It will sink, the deeper you go the denser and more compressed the object will be like Traveling East said. The more dense and compact the object the less surface area it will have so like collincountytx said there will be a little bit of "upward" thrust but the bait will have less surface area to be affected by the thrust. Long story short, its gonna sink!
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#10993590 - 07/22/15 12:41 PM Re: Bass Fishing Science Question [Re: Nutman]
Nutman Offline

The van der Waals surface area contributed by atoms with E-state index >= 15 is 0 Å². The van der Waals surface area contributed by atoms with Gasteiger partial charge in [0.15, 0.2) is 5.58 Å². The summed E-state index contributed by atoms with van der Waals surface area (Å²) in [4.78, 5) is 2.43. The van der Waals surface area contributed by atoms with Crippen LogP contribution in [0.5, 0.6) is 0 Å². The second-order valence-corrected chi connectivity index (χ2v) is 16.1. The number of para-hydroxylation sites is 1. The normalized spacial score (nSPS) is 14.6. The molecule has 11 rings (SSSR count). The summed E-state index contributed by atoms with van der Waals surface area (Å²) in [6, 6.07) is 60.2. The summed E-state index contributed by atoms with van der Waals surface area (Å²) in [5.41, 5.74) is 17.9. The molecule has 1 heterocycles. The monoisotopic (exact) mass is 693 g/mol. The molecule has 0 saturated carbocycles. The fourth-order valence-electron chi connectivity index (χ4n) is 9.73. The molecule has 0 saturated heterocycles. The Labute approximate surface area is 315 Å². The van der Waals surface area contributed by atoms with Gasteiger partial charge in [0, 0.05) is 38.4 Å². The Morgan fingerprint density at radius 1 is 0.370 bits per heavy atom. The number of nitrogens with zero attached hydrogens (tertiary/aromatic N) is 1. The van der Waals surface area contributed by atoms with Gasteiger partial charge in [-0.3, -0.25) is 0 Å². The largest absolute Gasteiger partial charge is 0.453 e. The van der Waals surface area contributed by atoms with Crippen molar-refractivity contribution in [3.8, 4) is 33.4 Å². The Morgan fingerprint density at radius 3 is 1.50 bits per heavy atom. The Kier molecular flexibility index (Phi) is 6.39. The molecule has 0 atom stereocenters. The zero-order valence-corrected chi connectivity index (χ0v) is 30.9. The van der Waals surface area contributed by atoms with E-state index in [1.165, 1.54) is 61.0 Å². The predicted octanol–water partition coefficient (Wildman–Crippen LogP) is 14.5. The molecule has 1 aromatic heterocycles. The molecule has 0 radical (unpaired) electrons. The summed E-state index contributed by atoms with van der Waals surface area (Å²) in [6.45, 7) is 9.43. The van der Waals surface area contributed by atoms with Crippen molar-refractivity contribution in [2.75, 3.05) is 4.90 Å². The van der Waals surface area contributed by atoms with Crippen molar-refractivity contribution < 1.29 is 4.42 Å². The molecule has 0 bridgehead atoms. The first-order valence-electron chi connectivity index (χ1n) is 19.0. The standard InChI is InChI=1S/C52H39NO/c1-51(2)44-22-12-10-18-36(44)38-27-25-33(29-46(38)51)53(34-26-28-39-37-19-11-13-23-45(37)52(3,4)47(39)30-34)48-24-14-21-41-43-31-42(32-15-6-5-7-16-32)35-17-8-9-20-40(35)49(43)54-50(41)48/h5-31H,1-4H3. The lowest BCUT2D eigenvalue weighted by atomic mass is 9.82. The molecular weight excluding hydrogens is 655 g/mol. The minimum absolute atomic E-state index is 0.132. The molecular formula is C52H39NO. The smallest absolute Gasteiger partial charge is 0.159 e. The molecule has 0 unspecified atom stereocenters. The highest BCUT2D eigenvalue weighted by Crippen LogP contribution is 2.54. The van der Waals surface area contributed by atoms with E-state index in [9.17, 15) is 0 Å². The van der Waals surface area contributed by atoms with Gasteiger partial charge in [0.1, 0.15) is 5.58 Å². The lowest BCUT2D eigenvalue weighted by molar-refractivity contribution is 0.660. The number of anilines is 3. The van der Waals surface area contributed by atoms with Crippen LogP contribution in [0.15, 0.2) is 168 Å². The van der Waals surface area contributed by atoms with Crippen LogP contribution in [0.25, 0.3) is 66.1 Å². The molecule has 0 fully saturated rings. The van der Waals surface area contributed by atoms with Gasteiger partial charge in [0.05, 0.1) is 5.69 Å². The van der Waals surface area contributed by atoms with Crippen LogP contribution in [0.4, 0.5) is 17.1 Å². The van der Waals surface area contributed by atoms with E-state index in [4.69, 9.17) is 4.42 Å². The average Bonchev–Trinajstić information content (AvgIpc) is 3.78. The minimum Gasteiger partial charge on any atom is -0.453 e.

Extreme Angler

Registered: 11/01/13
Posts: 2634
Loc: Athens, TX
Very good points and very sound reasoning.
Now my next question ..... and I only ask this because I do not know and would like to:
If it (anything)gets LESS buoyant as it gets deeper, why does it take a heavier weight to get a T-Rig to 24ft than it does at 6ft or should I say why do you use a heavier weight for deeper depths ? waves & wind not being an issue .....

is it a "get you to the bottom" quicker thing
_________________________
....NUTS....



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#10993607 - 07/22/15 12:47 PM Re: Bass Fishing Science Question [Re: Nutman]
fouzman Offline
Methuselah

Registered: 01/20/09
Posts: 43053
Loc: Houston, TX
Originally Posted By: Nutman
Very good points and very sound reasoning.
Now my next question ..... and I only ask this because I do not know and would like to: